New research has suggested that a drug normally used to treat diabetes could help with the weight loss efforts of those who are not even diabetic.
Lets look at this drug to see if it really could help cure obesity.
What happened in the study?
During the study, 3,731 participants of both sexes were given either the diabetes drug liraglutide or a placebo daily alongside counselling sessions to enable a change in their current lifestyle.
The volunteers were all obese with a BMI (Body Mass Index) of over 30, with high blood pressure and cholesterol levels.
The study ran for 56 weeks and at the conclusion it was discovered that 63% of participants who took the drug saw a 5% reduction in body weight, compared to only 27% of participants in the placebo group.
The average weight loss of 8.3 kg was reported by those using liraglutide, with only a 2.9 kg loss by those who took the placebo.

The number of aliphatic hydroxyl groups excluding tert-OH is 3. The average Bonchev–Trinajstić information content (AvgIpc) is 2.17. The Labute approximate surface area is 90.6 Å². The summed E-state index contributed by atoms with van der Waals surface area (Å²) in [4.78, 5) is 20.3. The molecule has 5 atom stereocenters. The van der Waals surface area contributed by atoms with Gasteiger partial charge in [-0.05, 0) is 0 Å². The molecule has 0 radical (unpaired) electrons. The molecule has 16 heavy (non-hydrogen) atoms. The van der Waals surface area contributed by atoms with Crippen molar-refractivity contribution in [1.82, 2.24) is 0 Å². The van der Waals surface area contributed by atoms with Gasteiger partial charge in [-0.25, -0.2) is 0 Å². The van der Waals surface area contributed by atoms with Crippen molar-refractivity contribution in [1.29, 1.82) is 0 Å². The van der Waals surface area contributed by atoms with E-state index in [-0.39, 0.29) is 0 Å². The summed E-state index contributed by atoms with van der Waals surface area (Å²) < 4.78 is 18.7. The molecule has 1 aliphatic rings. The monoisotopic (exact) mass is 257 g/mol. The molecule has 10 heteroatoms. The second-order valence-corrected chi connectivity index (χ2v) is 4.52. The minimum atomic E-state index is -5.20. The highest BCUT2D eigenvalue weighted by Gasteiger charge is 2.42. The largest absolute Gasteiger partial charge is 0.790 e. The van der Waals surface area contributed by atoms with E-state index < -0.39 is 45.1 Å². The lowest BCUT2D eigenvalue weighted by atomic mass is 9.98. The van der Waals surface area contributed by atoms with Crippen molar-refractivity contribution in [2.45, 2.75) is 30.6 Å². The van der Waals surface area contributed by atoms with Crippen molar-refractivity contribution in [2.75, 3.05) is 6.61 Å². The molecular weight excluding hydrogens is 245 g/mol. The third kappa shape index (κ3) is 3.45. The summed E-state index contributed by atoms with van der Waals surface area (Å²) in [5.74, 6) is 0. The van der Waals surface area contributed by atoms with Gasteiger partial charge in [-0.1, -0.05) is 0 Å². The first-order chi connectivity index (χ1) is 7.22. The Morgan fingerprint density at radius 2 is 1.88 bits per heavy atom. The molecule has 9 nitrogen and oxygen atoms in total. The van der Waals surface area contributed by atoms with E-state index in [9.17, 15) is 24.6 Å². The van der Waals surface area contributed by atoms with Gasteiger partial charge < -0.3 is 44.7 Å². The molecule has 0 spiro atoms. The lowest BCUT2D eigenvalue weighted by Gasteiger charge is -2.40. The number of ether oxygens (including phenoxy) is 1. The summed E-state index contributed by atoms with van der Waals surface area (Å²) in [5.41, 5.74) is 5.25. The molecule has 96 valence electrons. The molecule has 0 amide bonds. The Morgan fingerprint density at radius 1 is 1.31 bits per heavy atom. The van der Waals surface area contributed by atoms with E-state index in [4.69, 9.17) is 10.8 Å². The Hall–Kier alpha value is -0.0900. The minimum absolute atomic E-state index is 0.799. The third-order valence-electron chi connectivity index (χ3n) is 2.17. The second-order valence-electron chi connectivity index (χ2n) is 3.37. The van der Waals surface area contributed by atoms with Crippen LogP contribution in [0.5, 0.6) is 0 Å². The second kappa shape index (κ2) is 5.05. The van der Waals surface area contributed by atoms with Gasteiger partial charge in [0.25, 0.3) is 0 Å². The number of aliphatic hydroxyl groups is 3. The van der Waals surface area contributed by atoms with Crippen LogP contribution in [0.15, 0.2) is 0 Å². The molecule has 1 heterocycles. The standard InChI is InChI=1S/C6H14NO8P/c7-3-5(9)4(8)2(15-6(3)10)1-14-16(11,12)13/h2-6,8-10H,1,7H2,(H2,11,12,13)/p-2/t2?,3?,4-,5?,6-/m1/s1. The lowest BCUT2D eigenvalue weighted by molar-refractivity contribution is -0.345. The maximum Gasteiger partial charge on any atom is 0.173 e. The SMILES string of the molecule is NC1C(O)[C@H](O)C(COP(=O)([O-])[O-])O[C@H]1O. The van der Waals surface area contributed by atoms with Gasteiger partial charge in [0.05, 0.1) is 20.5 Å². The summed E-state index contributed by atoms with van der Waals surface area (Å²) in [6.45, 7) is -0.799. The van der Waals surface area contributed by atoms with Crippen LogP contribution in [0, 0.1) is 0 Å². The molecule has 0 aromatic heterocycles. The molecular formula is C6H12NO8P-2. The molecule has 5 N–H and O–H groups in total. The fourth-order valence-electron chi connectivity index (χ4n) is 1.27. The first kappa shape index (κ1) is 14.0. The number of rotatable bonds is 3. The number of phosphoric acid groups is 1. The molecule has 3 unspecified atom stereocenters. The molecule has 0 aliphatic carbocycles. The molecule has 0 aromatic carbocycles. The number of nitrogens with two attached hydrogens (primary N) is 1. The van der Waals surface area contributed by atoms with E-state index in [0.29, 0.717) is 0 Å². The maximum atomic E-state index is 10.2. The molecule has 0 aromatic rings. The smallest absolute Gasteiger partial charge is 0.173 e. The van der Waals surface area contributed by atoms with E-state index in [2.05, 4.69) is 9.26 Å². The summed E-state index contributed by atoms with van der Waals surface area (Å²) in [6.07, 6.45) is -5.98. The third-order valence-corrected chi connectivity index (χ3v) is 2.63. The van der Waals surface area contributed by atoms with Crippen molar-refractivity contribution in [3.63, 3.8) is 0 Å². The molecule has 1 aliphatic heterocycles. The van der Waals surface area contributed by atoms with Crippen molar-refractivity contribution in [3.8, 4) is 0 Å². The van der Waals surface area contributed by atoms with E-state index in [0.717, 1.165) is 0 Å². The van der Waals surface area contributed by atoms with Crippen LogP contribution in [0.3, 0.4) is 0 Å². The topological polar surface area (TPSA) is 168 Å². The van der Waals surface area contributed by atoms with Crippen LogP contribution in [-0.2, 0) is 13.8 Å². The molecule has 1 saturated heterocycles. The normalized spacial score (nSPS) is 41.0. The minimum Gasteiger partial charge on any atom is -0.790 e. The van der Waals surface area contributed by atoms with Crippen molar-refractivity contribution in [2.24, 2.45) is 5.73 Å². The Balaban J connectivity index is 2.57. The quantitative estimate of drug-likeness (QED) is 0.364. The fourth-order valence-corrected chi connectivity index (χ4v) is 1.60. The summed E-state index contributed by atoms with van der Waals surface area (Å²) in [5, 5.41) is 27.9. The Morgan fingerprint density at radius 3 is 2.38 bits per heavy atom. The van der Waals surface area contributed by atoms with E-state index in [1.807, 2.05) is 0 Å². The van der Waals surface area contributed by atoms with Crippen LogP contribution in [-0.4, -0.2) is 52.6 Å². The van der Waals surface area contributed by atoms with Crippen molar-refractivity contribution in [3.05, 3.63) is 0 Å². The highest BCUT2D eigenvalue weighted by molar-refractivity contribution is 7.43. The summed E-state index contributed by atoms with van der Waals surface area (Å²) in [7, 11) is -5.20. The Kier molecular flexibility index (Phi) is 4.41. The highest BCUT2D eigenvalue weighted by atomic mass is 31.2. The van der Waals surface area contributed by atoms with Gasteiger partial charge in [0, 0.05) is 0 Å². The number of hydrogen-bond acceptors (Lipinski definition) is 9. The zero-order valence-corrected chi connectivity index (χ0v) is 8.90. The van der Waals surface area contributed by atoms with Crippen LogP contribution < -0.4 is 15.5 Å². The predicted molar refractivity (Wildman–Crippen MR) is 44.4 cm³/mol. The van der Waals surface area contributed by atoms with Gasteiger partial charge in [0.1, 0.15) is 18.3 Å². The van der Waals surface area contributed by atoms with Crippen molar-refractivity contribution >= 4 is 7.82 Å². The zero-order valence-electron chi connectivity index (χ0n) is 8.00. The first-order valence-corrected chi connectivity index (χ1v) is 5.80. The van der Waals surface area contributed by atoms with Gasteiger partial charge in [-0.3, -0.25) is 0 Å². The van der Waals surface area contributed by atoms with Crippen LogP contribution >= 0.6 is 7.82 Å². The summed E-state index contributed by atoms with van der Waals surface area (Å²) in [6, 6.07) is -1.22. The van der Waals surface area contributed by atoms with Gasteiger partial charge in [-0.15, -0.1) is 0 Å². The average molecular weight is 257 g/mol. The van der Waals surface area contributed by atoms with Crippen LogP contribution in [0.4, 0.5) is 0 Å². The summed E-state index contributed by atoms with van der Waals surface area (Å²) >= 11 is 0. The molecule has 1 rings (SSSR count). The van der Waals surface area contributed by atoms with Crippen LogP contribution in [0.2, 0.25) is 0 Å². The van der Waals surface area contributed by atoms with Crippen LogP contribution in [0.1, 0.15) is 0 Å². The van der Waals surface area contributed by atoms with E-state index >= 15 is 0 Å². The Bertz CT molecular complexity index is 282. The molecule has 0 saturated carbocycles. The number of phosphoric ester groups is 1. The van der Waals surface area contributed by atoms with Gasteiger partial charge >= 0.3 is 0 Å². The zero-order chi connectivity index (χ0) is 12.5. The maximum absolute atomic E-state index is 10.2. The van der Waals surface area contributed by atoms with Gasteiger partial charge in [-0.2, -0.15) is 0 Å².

How does liraglutide work?
Liraglutide is a drug made by Nono Nordisk that is used to replace the naturally occurring hormone glucagon-like peptide 1.
This hormone is normally released by your intestine and is used by your body to reduce hunger by increasing satiety.
It can also help to slow down the rate that your stomach releases food content back into the small intestine, therefore keeping you fuller for longer.
Are there any potential issues?
Although liraglutide has been approved for use back in December 2014 by the US Food and Drug Administration (FDA) this is not to say that there are no issues surrounding its use.
During the study itself, Dr Xavier Pi-Sunyer, a professor of medicine at Columbia University Medical Centre noted the following side effects:
- Gallbladder problems
The cost of liraglutide is also an issue, with a months treatment costing $1,000. However it is hoped that further research will help to bring this cost down.
As it stands while its results are impressive, there is still plenty of work to do before this treatment becomes a realistic proposal for weight loss.